An employee defended his derogatory remarks by saying he was told to “vent upwards”, but the NSW Industrial Relations Commission said this was no excuse for his misconduct.
In August last year, an employee who engaged in numerous instances of misconduct over a five year period was dismissed by his employer, a NSW government agency.
Between January 2015 and February 2020, the employee sent numerous emails and text messages to his manager in which he described other employees using phrases such as “that bunch of spastics”, “she’s an idiot”, “going to throat punch him” and “retard crew”.
In May 2020, he made derogatory remarks about staff members including referring to one employee as a “shirt lifter” (a derogatory term to describe a person who identifies as homosexual).
Separate to the derogatory remarks, the employer also said the employee inappropriately asked for responses to job application questions when he applied for an internal position. He also used his position as a service provider at a large-scale event to help his manager gain free entry.
The employee was dismissed after an investigation found he had engaged in misconduct and breached the employer’s code of conduct, which states that ‘staff must treat all members of staff… in a way that promotes harmonious and productive working relationships’. He then took the matter to the NSW Industrial Relations Commission (IRC), claiming the dismissal was not warranted.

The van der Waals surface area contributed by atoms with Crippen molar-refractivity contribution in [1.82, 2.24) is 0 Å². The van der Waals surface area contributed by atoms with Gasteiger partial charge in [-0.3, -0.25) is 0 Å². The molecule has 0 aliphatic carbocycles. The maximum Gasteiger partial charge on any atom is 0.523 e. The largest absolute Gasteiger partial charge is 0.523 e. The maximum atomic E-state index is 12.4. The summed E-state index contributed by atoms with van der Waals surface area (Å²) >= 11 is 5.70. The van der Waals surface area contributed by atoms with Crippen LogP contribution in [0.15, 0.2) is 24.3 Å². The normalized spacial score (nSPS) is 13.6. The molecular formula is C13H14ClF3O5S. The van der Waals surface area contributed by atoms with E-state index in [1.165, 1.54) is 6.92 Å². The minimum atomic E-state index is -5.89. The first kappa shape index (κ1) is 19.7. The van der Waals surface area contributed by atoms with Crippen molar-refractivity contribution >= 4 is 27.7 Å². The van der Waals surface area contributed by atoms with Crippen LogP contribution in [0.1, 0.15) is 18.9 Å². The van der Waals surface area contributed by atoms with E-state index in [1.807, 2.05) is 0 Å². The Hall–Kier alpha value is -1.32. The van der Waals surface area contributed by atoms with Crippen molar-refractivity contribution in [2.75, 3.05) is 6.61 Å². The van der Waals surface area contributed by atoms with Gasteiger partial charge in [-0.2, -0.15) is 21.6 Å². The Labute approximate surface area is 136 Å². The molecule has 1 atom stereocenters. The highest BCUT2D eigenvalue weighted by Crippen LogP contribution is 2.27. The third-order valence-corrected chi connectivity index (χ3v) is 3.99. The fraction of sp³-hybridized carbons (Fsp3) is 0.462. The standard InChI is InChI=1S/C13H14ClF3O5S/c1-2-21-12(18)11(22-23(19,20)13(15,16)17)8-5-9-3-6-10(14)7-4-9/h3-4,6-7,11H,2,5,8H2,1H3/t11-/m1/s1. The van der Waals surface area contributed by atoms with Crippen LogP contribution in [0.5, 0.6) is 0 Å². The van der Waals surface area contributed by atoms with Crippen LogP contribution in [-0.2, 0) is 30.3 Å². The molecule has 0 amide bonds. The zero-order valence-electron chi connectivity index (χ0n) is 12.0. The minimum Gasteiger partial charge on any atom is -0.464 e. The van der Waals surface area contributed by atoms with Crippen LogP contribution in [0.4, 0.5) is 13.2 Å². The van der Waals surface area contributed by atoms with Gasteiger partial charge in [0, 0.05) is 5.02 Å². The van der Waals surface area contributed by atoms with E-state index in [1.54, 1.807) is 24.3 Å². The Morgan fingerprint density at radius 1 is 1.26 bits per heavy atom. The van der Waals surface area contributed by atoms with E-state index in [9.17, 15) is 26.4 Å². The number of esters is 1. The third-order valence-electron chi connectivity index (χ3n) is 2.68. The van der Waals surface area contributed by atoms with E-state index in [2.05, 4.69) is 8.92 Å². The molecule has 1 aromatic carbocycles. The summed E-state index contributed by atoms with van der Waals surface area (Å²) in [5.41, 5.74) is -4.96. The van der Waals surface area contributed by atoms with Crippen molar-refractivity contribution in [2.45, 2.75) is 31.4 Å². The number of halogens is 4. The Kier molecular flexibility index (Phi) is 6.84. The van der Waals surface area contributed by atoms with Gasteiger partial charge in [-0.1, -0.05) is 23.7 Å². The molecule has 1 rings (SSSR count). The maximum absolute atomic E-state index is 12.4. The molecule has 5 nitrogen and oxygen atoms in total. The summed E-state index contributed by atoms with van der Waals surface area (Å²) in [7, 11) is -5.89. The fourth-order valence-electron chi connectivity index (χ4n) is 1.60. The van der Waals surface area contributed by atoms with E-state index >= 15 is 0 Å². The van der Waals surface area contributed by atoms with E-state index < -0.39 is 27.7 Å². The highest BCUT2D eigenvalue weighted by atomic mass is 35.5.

While Commissioner Janine Webster recognised that some of the instances of misconduct should have been addressed formally at an earlier point in time, she ultimately found the government body was justified in dismissing the employee.
“The [employee’s] transgressions were extensive, and the derogatory language used to describe his homosexual colleagues particularly offensive. It is appropriate that [the employer] is firm in condemning such conduct,” said Webster.
Claire Brown, Principal Solicitor at KHQ Lawyers, takes HRM through some of the main issues that came to light in the case.
“Although the employee had a strong track record of good performance, and was a long-serving member of the organisation, the culmination of poor behaviour is indicative of somebody who is not acting in a way that’s consistent with the expectations of the organisation, which weren’t unreasonable expectations by any stretch of the imagination,” she says.
HRM reached out to the employer in question. It noted that the case is being appealed and it could therefore not provide a comment.
When the employee reflected on sending the series of text messages and emails to his manager, which he admitted were “inappropriate” and even “disgusting”, he told the IRC: